Sanjay, when it comes to drug overdoses what are other strategies and things that people will do when it comes to deaths if they don't actually have Narcan or something available to them?

GUPTA: Well, one of the -- one of the big things that we're seeing -- I visited this DEA lab recently, Kaitlan, and what we found is that they're employing all these different strategies, even in the field.

So someone who is a drug user -- and this is harm reduction, meaning that it's an acknowledgment that these drugs are being used -- let's reduce the harm as much as possible -- they are starting to advocate for test strips, for example.

Ninety-nine percent of the illicit drugs that are currently being seized have fentanyl in them. It's remarkable. I mean, it's something we barely talked about a few years ago and now all the illicit drugs have fentanyl in them. If you're not -- and that could be in your Adderall. It could be in your anti-anxiety medications. Places where you would not expect it all, they could be tainted with fentanyl. So one of the strategies is to allow people to start testing for this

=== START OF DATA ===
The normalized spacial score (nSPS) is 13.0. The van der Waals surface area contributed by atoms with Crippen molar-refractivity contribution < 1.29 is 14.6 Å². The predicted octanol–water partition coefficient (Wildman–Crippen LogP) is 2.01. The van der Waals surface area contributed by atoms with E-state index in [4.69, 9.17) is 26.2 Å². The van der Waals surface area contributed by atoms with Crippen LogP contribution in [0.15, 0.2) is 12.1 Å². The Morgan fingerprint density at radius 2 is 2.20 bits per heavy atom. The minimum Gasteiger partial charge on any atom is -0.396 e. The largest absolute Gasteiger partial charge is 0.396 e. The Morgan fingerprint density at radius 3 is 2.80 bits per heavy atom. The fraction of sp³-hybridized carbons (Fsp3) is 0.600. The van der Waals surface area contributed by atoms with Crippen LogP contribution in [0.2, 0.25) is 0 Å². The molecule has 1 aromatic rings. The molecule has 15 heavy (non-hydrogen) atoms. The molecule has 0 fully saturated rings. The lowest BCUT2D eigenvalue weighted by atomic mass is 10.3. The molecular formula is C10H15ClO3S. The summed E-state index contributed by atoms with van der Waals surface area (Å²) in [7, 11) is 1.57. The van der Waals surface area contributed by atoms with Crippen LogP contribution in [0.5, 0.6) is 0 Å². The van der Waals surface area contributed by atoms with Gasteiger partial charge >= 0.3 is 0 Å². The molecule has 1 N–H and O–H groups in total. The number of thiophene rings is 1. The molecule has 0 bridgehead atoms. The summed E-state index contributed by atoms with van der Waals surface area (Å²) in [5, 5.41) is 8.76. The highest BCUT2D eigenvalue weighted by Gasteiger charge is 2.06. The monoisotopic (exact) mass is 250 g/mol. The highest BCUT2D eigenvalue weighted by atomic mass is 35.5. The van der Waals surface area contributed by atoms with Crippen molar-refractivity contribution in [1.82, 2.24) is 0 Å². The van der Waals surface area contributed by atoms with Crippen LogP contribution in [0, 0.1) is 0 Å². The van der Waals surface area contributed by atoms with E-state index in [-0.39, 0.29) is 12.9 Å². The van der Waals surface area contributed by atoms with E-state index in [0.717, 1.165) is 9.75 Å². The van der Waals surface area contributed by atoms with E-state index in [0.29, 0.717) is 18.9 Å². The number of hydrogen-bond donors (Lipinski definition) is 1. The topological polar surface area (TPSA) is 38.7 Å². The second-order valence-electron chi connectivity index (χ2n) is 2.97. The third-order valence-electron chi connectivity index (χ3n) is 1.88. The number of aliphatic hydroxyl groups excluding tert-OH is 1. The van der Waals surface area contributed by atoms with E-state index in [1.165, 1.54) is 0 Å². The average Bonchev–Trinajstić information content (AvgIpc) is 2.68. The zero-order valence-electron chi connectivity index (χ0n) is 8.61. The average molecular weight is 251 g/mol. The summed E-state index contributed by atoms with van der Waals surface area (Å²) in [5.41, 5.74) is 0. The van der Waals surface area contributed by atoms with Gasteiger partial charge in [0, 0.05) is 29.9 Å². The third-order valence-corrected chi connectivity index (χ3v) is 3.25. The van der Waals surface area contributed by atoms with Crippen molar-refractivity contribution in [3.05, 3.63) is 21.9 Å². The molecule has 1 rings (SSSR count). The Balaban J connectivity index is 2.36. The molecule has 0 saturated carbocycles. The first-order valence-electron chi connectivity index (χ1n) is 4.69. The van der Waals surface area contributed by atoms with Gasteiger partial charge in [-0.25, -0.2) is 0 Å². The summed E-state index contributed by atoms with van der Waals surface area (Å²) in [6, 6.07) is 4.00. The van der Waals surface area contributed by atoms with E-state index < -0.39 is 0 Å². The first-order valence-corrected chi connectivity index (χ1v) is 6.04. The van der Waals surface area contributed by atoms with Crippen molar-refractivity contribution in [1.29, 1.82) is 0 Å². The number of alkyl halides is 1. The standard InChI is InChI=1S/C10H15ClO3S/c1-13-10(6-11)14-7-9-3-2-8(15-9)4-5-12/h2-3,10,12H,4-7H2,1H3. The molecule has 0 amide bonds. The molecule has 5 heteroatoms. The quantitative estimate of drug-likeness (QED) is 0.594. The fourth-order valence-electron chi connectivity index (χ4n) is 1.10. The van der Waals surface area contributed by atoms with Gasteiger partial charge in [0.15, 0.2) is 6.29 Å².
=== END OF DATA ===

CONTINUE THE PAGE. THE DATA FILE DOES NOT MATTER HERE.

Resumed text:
-- test strips. Making them available in the field. So you could test your drug ahead of time for fentanyl and also for other things like xylazine, an animal -- a sedative drug. That is being used now to taint a lot of these drugs. So that's another strategy as well, Kaitlan.

COLLINS: Wait, sorry -- can I just follow up on that? You're saying it can be found in people's Adderall and other drugs that people use. These are prescription drugs people are getting from their pharmacy or how is that -- how does that happen? How does that work?

GUPTA: No, no. I want to be clear on that -- illicit drugs.